Tag Archives: red

wine worth fighting for

i never really wanted to visit alabama. but after this week’s news – that the state has banned one of my all-time favorite cheapo wines for (get this) nudity on the art deco label of cycles gladiator wines – i’m pretty sure i never want to step foot on any of that sweet southern soil.

the powers that be – in this case, the ABC (alcoholic beverage council) claim that they were responding to citizen complaints about the wine in restaurants and liquor stores. according to the ABC, the wine’s label, which features a relatively well-known art-deco photo of a woman riding a bicycle, falls under laws banning the display of “a person posed in an immoral or sensuous manner.”

(read the full story here.)

i know what you’re thinking.

in an age where every one of paris hilton’s 2,000 parts is readily on display, and the kardashian derriere is as in-your-face as the reality tv show she stars in, this label must be particularly obscene, right? it must be really graphic – certainly closer to soft-porn than oh, say, the cosmo i picked up yesterday… right?



i’m sorry, but playboy, this is not.

if this is the sort of thing that the citizens of alabama want to get their panties in a twist about, they really need to get out more. forget the paris hiltons of the world. nudity in the form of art is some of the most ancient and beautiful.  have the members of the ABC ever seen statues of venus de milo, or michelangelo’s “david?”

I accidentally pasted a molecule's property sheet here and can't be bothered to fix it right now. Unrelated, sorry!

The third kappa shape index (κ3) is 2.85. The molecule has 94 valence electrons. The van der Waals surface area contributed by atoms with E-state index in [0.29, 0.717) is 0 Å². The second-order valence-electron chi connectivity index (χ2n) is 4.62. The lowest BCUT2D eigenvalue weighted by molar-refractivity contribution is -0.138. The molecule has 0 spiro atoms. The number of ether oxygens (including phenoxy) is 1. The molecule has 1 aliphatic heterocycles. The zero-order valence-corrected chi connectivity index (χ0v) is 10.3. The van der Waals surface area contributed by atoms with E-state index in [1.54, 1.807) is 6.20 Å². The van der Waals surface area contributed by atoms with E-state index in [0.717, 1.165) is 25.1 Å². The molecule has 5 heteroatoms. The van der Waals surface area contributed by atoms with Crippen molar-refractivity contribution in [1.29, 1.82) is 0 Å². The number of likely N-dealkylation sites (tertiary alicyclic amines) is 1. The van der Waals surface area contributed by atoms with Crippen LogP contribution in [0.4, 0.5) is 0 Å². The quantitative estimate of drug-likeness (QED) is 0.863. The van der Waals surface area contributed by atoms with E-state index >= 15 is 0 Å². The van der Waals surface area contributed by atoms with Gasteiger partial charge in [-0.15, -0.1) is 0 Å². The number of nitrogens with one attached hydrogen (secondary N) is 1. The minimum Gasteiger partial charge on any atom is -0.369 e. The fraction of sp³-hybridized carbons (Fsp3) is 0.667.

(are those male genitals? oh my god. kids, avert your eyes.)

to me, the decision to ban gladiator says a lot about what’s wrong with some of our culture’s attitude towards sexuality. when a group of people demonize anything that even vaguely resembles the natural human form; when they turn a blind eye towards art and beauty and see only smut and salaciousness – we’ve got a huge problem.

we’re not protecting children from pornography. we’re instilling them with fear and distrust towards something that should be respected, enjoyed, and appreciated.

ahem. sorry. i promised myself that i would avoid the soapbox in this entry, but now i find myself climbing off of it… and attempting to get back to the reason why this wine is worth seeking out (and, if you’re in alabama, sneaking across the border – ooh, how prohibition-esque of you).

gladiator has long been one of my favorite bargain wines.  the most commonly available one – the cabernet sauvignon ($6-8) – is smooth, without the bitey, acidic finish often found in less well-made reds at this price point. it is a fruity, well-rounded cab with enough tannins to give the wine some backbone, but not so much that it’s not palatable without a juicy steak.

the gladiator wines (the label sells several other varietals, including syrah, chardonnay, and pinot grigio) are all affordable enough to have with dinner on any night of the week, and the stylized (or sexually explicit, depending on your point of view) label makes it perfectly suitable to bring to a friend’s place, or buy for a gift. each of the wines are incredibly good values for the price. they’re pretty widely available – you should be able to find them at any major liquor store.